5 May 2020
Most bubs born in Australia are spring babies, according to Healthcare Australia, September being the most popular month for births.
So do the maths, rewind nine months … and it kind of adds a whole new meaning to the notion of “Merry Christmas” and “Happy New Year”.
In 2017 there were 306,000 babies born in Australia, keeping the country’s 33,500 midwives on their collective toes. That’s a baby born every 103 seconds. And each baby uses up to 3,000 nappies per year, which equates to about 918 million nappies nationally.
Midwife Susan and Baby Elke
Today, May 5, is the International Day of the Midwife, a time to celebrate the crucial roles midwives play in delivering a new generation safely into the world. Midwives, in some form or another, have been around for as long as women have been giving birth. There are even references to midwives in ancient Greek and Roman texts.
A survey in the US in the 1920s revealed there was a lower rate of mother and infant deaths during births attended to by midwives than there was for doctors. According to the American College of Nurse Midwives, women who use the services of a nurse midwife are less likely to have interventions such as induced labour, C-section and anaesthesia.
The idea of the International Day of the Midwife was first proposed by the Australian delegation and discussed among international midwifery associations at the 1987 International Congress of Midwives in the Netherlands. The initiative was formally launched in 1992.
Midwife Rosie at her graduation
This year’s International Day of the Midwife theme is “Midwives with women: celebrate, demonstrate, mobilise, unite - our time is NOW!”. Midwives work with women on a daily basis, partnering them in their care during the childbirth process. Through these relationships, midwives become trusted members of families and communities. According to the International Confederation of Midwives: “we need to take this partnership further. Women and midwives must unite to demand political action for a gender-equal world.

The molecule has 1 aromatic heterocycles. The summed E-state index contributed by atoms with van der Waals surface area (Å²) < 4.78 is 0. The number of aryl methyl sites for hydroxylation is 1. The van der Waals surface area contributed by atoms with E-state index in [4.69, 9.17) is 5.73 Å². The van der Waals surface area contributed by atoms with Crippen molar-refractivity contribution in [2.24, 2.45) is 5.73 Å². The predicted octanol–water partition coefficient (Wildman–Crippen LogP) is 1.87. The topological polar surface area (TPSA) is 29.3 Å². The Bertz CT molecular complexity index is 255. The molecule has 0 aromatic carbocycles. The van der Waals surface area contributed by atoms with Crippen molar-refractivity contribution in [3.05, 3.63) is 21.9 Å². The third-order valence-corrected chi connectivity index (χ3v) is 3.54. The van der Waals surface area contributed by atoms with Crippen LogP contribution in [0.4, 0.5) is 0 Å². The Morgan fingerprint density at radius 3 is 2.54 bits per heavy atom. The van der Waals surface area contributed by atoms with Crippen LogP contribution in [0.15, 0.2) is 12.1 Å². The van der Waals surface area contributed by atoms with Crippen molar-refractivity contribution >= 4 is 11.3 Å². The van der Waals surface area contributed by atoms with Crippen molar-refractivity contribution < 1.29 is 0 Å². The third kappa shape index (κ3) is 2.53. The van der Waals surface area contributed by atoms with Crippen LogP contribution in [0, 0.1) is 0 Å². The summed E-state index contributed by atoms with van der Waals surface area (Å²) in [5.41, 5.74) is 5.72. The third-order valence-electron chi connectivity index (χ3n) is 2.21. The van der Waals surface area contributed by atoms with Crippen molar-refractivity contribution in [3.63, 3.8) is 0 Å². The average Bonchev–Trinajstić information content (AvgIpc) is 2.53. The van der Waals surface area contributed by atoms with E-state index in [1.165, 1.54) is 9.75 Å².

“We are the feminist profession. Midwives use their voice to speak up in community discussions around female gender mutilation, child marriage, contraception, and sexual reproductive health and rights. They can and do play an active role in driving progress towards gender equality in their communities and countries.’’
“Midwives and women can be allies in the global gender movement. Together we can bring focus to the issues that women face, and together we can demand changes for a gender-equal world where all our rights are respected and upheld.’’
Midwife Ella and Baby Jackson
On the International Day of the Midwife 2020, the ICM is calling on midwives to become “gender champions in their communities” and to become stronger partners with women, as protectors and defenders of women’s rights. “It’s time to take action!”.
This year’s objectives are:
- Inform everyone with an interest or background in health and justice that midwives are crucial to reducing maternal and neonatal morbidity and mortality
- Celebrate the achievements of midwives and their contribution to improving sexual, reproductive, maternal and newborn health outcomes.
- Motivate policymakers to implement change by lobbying for adequate midwifery resources and recognition of the unique professional role of midwives.
The ANMF (SA Branch) celebrates and champions the very important role midwives have played - and will continue to play - as an empowering force in helping to bridge the gender equality divide both here and abroad.